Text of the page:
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John and Charles Wesley and a handful of other Oxford students devoted themselves to a rigorous search for holiness and service to others.

The Holy Club, the name given to John and Charles Wesley’s group by their fellow collegians in mockery of their emphasis on devotions, was the first sign of what later became Methodism. Begun by Charles and led by John after his return to Oxford University in 1729, the Holy Club members fasted until 3 PM on Wednesdays and Fridays, received Holy Communion once each week, studied and discussed the Greek New Testament and the Classics each evening in a member’s room, visited (after 1730) prisoners and the sick, and systematically brought all their lives under strict review.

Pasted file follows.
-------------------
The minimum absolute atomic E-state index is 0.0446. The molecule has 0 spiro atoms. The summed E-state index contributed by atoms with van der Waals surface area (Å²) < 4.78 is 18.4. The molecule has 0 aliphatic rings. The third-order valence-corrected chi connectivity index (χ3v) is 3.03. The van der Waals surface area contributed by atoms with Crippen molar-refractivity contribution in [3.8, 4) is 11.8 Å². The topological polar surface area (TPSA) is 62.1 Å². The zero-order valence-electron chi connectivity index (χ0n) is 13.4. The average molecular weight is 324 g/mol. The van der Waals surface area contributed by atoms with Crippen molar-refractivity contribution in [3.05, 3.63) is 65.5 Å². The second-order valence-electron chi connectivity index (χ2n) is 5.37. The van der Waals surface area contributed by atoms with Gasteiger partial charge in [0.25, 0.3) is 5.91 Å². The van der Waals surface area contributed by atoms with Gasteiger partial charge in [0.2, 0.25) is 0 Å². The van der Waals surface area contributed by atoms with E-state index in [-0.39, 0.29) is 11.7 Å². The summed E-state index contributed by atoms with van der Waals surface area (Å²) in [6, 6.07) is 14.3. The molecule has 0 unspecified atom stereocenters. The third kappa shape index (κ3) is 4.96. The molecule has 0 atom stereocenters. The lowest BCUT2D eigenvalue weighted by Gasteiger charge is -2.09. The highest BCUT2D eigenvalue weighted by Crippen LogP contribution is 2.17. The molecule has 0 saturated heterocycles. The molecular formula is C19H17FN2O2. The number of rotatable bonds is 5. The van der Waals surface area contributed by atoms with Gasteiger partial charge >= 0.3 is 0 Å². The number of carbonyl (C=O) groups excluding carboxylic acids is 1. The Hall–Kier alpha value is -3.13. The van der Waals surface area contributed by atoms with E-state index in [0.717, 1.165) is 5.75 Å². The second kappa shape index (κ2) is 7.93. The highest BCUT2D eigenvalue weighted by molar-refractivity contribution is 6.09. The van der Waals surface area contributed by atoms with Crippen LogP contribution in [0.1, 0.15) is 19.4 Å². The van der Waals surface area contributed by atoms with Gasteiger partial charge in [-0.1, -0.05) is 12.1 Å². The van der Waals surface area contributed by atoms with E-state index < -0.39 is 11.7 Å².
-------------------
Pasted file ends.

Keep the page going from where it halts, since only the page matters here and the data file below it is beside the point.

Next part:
The Holy Club never exceeded twenty-five members, but many of those made significant contributions, in addition to those of Charles and John Wesley. John Gambold later became a Moravian bishop. John Clayton became a distinguished Anglican churchman. James Hervey became a noted religious writer. Benjamin Ignham became a Yorkshire evangelist. Thomas Brougham became secretary of the SPCK. George Whitefield, who joined the club just before the Wesleys departed for Georgia, was associated both with the Great Awakening in America and the Evangelical Revival in England. Looking back from 1781 John Wesley saw in the Holy Club the “first rise” of Methodism. The “second rise” was in Georgia in 1736, when he met with selected members of his congregation on Sunday afternoons. From these grew the idea for “Methodist societies” which became the backbone of the Methodist organization.

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